1 tsp. toasted sesame oil ***(if you can find it)
Add the noodles and vegetables and toss until well blended.

Serves 4
1 serving: 444 calories, 7-8g fat, 73g cholesterol, 615 mg sodium, 58 g carbohydrates, 6 g fiber, 38-40 g protein.
Exchanges: 2 starch, 3 protein, 1 fat, 2 vegetables

*Keep fresh ginger in the freezer and just grate it as you need it---no need to thaw first.
**Make this simple, just choose 2- 1# packages of your favorite frozen veggie blends!!
***Toasted sesame oil has such a deep, rich, wonderful flavor, but it's hard to find. If you don't have it, just use plain sesame oil or add another teaspoon of canola oil.

...and enjoy your bowl full of noodles!!

Wednesday, May 4, 2011

Food For Mood

Many of us do it.  We get upset, anxious, nervous, angry, stressed, bored, lonely or even happy.  And then, we eat.  We grab cookies, candy, chips, ice cream, bread, mashed potatoes, and chocolate, and use them as a prescription to help deal with the emotion. The question is, do these foods actually deliver what we're seeking?  Do they alter our mood?

It's true. I have a history of eating to calm myself or to help me deal with emotions I don't want to face, although I do control it much better than I used to.  Over the years, so many people have told me the same thing:  they start experiencing certain emotions and they start sucking down food like a baby and a pacifier.  Using small portions of food for your mood every once in awhile is fine.  The problem comes when this happens frequently, or if very large amounts of food are consumed which can lead to weight gain.  Sometimes people feel guilty when this happens, which can create yet another emotion that urges us to eat, and a vicious cycle continues.

Many studies are examining the association between food and brain chemistry. There are a number of neurotransmitters that zip around our brains, including serotonin, dopamine, epinephrine and norepinephrine.  Serotonin has a calming effect while the others tend to perk you up and increase alertness. Though all the results aren't conclusive, some associations between food and mood prove quite interesting. Some nutrients found in foods are precursors to these brain chemicals. It is possible that the foods we choose do have an effect on our emotional state.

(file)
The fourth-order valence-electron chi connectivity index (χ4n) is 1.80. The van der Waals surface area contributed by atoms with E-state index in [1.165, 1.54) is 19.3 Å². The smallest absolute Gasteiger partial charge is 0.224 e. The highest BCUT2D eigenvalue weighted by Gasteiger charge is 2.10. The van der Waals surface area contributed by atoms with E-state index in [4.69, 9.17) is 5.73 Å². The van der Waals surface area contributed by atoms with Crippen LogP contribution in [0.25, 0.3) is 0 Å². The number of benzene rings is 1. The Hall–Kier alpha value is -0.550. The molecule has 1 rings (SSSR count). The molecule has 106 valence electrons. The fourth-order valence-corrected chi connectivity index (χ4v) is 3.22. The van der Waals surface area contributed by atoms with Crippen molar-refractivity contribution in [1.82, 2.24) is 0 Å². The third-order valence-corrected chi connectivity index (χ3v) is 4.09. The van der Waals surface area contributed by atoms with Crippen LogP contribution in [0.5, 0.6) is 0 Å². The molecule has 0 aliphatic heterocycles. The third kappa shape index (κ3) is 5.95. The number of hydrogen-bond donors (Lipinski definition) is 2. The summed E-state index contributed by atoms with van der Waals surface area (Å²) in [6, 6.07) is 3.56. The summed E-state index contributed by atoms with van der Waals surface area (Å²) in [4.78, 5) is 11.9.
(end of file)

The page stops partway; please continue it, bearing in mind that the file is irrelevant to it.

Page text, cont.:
Carbohydrates seem to increase the production of serotonin in the brain, which is a lovely opiate-like substance that delivers a calming effect and reduces anxiety. Knowing that, it's interesting to note that almost all people's go-to foods during emotional eating tend to be laden with carbs, though most also have plenty of fat and often salt, too. Dieters who severely restrict carbohydrates (Atkins, for example) report an increase in depression after the second week on such a regimen.

Low blood sugar levels are often reason enough to be cranky and irritable. If you want to feel your best, eat foods to help stabilize your blood glucose.  Use lean protein, healthy fat and complex carbohydrates. Be sure to reach for smart carbs (less processed carbs) like whole grains, fruits and vegetables which take longer to digest and keep your blood sugar steadier longer. Eating a balanced breakfast is vital to getting the blood sugar levels in a normal range.  Try to include a small amount of protein, whole grain carb, fruit, and some healthy fat for a great start to a happy day.